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Nitrogen effects on aquatic food web efficiency in the pelagic zone of unproductive lakes along a gradient of dissolved organic carbon
Umeå University, Faculty of Science and Technology, Department of Ecology and Environmental Sciences.
Umeå University, Faculty of Science and Technology, Department of Ecology and Environmental Sciences.
Umeå University, Faculty of Science and Technology, Department of Ecology and Environmental Sciences. (Arcum)
(English)Manuscript (preprint) (Other academic)
Abstract [en]

Atmospheric nitrogen (N) deposition and terrestrial dissolved organic carbon (DOC) loadings are increasing in northern boreal lakes. However, consequences of increased N availability on food web efficiency (FWE) and consumer growth in N limited unproductive boreal lakes are unclear. Here, we performed in situ mesocosm experiments in late summer (2011; 2013) in six unproductive boreal Swedish lakes, paired across a DOC gradient, with one lake in each pair fertilized with N (2011: reference year; 2012, 2013: impact years). We assessed how zooplankton growth and FWE were affected by changes in pelagic energy mobilization (PEM), food chain length (PP:BP, i.e. phytoplankton: bacterial production ratio), and food quality (seston stoichiometry) in response to N fertilization. Although PP, PEM and PP:BP increased in low and medium DOC lakes after N fertilization, consumer growth and FWE in the low DOC lake were reduced, potentially due to a reduction in phytoplankton food quality (increased C:P; N:P). At high DOC, N fertilization caused modest increases in PP and PEM, with marginal changes in PP:BP and phytoplankton food quality, which combined led to a slight increase in zooplankton growth and FWE. We conclude that the background lake DOC level is critical in order to infer effects of enhanced inorganic N availability on pelagic productivity and FWE. In clear lakes increased N deposition will decrease FWE due to mismatches in food quality demand and supply. In humic lakes this mismatch will not occur, wherefore and zooplankton production and FWE will increase slightly following enhanced N deposition.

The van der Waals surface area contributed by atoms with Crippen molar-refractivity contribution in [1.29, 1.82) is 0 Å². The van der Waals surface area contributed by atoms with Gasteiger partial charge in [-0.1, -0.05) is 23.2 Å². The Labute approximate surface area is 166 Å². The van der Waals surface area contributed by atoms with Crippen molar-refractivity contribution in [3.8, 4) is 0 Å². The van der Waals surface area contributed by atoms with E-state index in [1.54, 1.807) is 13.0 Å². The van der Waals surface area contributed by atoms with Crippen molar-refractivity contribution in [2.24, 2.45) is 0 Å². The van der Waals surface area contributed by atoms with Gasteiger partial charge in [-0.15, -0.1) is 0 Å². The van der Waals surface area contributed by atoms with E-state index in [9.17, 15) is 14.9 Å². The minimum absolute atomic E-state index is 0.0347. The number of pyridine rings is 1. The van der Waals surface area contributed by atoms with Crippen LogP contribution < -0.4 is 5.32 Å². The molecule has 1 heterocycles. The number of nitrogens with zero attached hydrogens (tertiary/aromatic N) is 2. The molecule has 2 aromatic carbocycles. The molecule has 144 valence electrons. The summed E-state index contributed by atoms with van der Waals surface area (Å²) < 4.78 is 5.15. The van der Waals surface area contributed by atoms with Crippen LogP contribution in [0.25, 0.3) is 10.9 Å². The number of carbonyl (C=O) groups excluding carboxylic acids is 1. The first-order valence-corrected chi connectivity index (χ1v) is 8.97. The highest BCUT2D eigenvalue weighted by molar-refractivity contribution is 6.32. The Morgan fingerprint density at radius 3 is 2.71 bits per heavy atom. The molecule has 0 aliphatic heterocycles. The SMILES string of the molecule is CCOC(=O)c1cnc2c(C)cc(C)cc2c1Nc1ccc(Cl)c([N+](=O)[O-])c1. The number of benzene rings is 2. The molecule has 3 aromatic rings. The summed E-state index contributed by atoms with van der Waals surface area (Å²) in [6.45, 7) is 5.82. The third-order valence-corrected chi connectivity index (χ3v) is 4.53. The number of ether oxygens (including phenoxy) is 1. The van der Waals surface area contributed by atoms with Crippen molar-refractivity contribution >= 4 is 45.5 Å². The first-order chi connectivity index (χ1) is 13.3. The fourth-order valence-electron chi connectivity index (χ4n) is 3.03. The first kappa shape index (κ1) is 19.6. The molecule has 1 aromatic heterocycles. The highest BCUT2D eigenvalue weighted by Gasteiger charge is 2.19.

Keyword [en]
boreal lakes, climate change, nitrogen deposition, trophic transfer efficiency, zooplankton
National Category
Ecology Environmental Sciences
Research subject
Limnology
Identifiers
URN: urn:nbn:se:umu:diva-130338OAI: oai:DiVA.org:umu-130338DiVA: diva2:1066137
Funder
Swedish Research Council, 621-2010-4675
Available from: 2017-01-17 Created: 2017-01-17 Last updated: 2017-01-23
In thesis
1. Effects of inorganic nitrogen and organic carbon on pelagic food webs in boreal lakes
Open this publication in new window or tab >>Effects of inorganic nitrogen and organic carbon on pelagic food webs in boreal lakes
2017 (English)Doctoral thesis, comprehensive summary (Other academic)
Alternative title[sv]
Effekter av oorganiskt kväve och organiskt kol på pelagiska födovävar i boreala sjöar
Abstract [en]